Advice For Women Workers


The New York Times recently asked readers to share advice for young women in the workplace. More than 500 responses followed, with insights ranging from how to be a leader and taking risks to negotiating salary and finding mentors.  Some highlights:

  • Strive to be the person that people count on.
  • Don’t just sit at the table; talk at the table! Make it a point to contribute at least once in every meeting you attend.
  • To stand out and excel, especially as a woman in the business world, you need to lead.
  • Keep track of your accomplishments. Don’t brush them off; write them down and add them to your working résumé.
  • Stop apologizing. Women say they are sorry far too much for things they had no control over.
  • Never think of yourself as a woman first, but as a competent and capable individual who can get the job done just as well as your co-workers.

Inspired by the New York Times article, a few women at Randstad recently shared their own advice for women in the workplace:

Keep Your Company’s Best Interest In Mind
“I think the one piece of advice I would give women interested in developing their careers is to always keep in mind what is in the best interest of the company.  If you can always make decisions, prioritize your responsibilities, and take actions based upon that one premise, then what is in your best interest will always follow.”

-Melissa Knybel, RN, BSN, Vice President of Operations, Randstad Healthcare

Listen and Observe
"Listen and observe all the time.  It is amazing what you remember and learn early in your career just by observing and taking mental note of how decisions are made.  Therefore, when it is your turn to make the decision you have a log of your observations.  Listening over time is much more impactful than always being the one to speak up. Also, trust the numbers and results. Business drives your decisions from a place of fact."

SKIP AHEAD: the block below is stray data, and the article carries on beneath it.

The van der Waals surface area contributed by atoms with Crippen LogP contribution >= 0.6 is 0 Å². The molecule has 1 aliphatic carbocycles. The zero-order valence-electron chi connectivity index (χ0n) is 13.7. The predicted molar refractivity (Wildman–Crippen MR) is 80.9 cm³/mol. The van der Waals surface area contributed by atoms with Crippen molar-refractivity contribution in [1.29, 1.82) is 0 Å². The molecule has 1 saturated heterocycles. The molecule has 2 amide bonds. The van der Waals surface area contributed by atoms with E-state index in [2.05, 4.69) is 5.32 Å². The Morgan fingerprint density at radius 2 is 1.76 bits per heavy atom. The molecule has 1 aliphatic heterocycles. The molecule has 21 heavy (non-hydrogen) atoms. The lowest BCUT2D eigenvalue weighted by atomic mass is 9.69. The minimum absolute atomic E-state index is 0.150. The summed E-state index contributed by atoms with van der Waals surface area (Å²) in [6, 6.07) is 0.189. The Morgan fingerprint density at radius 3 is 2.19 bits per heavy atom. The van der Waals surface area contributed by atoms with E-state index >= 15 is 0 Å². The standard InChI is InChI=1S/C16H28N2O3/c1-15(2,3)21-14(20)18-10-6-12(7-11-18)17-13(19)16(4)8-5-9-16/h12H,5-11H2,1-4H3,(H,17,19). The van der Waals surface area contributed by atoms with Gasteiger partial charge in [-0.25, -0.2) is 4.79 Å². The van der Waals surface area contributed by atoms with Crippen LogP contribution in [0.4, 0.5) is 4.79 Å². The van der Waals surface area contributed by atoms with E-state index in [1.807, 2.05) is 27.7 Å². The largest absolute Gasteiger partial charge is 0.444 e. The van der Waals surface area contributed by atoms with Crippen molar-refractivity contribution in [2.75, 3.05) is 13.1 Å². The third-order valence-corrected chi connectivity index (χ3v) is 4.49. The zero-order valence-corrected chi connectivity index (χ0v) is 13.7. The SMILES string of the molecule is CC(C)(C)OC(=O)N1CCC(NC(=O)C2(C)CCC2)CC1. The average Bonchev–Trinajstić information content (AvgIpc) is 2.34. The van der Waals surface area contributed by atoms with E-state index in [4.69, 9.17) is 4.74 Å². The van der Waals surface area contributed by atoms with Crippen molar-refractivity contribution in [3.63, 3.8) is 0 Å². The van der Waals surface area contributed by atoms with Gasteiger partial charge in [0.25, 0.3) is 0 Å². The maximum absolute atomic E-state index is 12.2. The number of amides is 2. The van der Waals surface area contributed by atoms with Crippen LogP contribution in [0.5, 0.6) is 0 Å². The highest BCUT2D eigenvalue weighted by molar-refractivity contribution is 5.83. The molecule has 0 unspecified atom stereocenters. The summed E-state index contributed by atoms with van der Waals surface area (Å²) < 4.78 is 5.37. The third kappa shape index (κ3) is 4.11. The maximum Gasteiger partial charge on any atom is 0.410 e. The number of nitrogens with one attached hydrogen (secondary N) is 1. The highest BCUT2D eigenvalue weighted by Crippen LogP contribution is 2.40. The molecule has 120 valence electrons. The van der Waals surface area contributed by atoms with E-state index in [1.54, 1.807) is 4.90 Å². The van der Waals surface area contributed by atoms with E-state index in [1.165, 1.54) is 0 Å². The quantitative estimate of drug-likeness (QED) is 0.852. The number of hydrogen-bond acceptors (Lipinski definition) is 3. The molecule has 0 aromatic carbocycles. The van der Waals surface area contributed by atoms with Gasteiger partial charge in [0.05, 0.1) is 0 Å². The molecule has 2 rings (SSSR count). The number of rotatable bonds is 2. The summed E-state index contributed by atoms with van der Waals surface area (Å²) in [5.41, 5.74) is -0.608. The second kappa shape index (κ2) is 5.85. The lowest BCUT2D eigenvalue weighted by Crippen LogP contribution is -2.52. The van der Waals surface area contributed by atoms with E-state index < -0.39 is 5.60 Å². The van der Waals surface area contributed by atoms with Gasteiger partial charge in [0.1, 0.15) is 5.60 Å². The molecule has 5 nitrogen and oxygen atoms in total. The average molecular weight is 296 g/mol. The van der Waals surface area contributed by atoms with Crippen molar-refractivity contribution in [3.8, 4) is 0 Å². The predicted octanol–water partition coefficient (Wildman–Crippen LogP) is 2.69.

Dawn McAuliffe, Director of Operations at Randstad

Express Your Opinions With Confidence
"If you want or are interested in a position of  leadership, make sure your voice is heard and that you express your opinions with confidence in meetings -- not just with your direct manager, but also when you are meeting with peers and other executives.  Be prepared and well studied on the issues at hand so that your comments are well thought-out.  The best piece of advice when I started my career was that if you expect respect, it needs to be mutually shared -- a lesson I have taken with me for life."

-Cathy Clauss, Randstad Healthcare Physician Staffing

Do you have advice to share for women in the workplace? Share your thoughts in the comments section!